60pdk_96_2_Cronin.fig.1Figure 1 shows the differences in estimated proficiency cut scores, expressed as a percentile rank relative to NWEA’s nationally representative norming sample across the two years on the mathematics tests (Thum & Hauser, 2012). These national percentile ranks indicate that the level of performance required to demonstrate proficiency on the new assessment was considerably higher than what was required in 2012. For example, in 4th grade mathematics, students in 2012 under the prior standards needed to score at or above the 36th percentile to be considered proficient on the state test. In 2013, under the new college- and career-readiness standards, 4th-grade students needed to score at or above the 72nd percentile to receive a proficient rating. These large differences in proficiency cut scores can be observed across all grade levels and are present in reading as well.

MAP and a changed view

Because the difficulty of the cut scores relative to the NWEA scale is known, we can use student MAP results to estimate what a school system’s 2013 proficiency rate would have been if the state had not changed the proficiency cut scores. To illustrate this, we selected six New York school systems with total enrollments of at least 3,000 students that used NWEA tests in at least 2012 and 2013 and tested nearly all of their students on both MAP and the required state assessment. These districts were not selected to be representative of all New York schools nor does their performance necessarily reflect that of the state as a whole. We simply used these school systems to illustrate how changes in proficiency cut scores can affect the perception of a district’s performance.

60pdk_96_2_Cronin.table.1Table 1 shows the mean MAP scale scores in 4th grade mathematics for students in the six school systems from the spring 2012 and spring 2013 test administrations. The data show that, in these particular school systems, student performance in 4th-grade mathematics actually improved between 2012 and 2013, and, for some districts (such as District 3), that improvement was substantial. So the assertion that student test scores declined between 2012 and 2013 is incorrect — at least based on the test results from these six school systems. In fact, student performance in mathematics in these districts improved for all grades tested, with the exception of one district’s 8th-grade mathematics scores.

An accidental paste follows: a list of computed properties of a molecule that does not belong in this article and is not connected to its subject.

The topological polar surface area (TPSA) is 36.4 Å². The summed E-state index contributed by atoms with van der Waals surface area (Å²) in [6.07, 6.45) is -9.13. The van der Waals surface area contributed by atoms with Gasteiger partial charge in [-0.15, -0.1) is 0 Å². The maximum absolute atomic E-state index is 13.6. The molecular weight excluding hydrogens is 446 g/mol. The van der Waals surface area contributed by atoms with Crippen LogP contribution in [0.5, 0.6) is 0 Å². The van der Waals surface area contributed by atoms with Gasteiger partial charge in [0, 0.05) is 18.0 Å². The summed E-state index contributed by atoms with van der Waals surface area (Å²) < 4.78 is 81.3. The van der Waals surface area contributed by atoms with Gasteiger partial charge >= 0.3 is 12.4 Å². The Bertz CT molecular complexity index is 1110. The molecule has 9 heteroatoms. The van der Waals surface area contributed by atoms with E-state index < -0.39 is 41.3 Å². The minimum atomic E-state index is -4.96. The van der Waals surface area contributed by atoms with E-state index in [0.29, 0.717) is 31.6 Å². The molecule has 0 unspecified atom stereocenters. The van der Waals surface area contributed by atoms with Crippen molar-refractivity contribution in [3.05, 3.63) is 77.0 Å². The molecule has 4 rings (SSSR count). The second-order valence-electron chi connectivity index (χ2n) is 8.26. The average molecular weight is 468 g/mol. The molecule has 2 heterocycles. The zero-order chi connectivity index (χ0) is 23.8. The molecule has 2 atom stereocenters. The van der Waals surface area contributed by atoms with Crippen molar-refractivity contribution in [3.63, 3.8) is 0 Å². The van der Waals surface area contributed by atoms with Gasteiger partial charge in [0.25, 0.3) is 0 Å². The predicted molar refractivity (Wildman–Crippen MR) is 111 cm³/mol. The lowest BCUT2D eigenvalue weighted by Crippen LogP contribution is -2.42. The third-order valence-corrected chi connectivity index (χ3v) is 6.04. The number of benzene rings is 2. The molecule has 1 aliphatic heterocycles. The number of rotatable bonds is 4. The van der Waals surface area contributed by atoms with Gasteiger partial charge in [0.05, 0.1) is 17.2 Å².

60pdk_96_2_Cronin.table.2But, given that proficiency rates are the summary statistic most often reported, it makes sense to look at how the change in standards affected proficiency rates for this same group of 4th-grade students over the same time period. In other words, if we applied the 2012 proficiency cut scores to the 2012 results for these students, and the higher 2013 proficiency cut scores to the 2013 results, what would be the subsequent effect on estimated proficiency rates in these six districts based on results from the MAP assessment? In this way, we can present results on our assessment in the same manner that proficiency results from the New York State assessments were originally reported to the public. In Table 2, we show estimated proficiency rates in our six school districts based on 2012 and 2013 MAP results, applying the proficiency standards in place at the time of testing.

These results reflect the scenario that was widely reported in New York — each district’s proficiency rate declined substantially, creating the illusion that student achievement collapsed. But in these six districts, student performance in grade 4 on the MAP assessment actually improved from 2012 to 2013 (as we showed in Table 1). So what would student test results have looked like in these six districts if we evaluated the 2012 and 2013 results using just the 2013 proficiency cut score?

60pdk_96_2_Cronin.table.3In Table 3, we show 4th-grade mathematics proficiency rates from both 2012 and 2013, using only the 2013 cut scores to estimate these results. When the cut score is held constant across both years, we found that proficiency rates actually improved, which is what we would expect given that mean student achievement also improved in each school system. The results shown in Tables 2 and 3 provide a straightforward illustration of how simply changing proficiency cut scores can affect perceptions of student test performance.

Lessons learned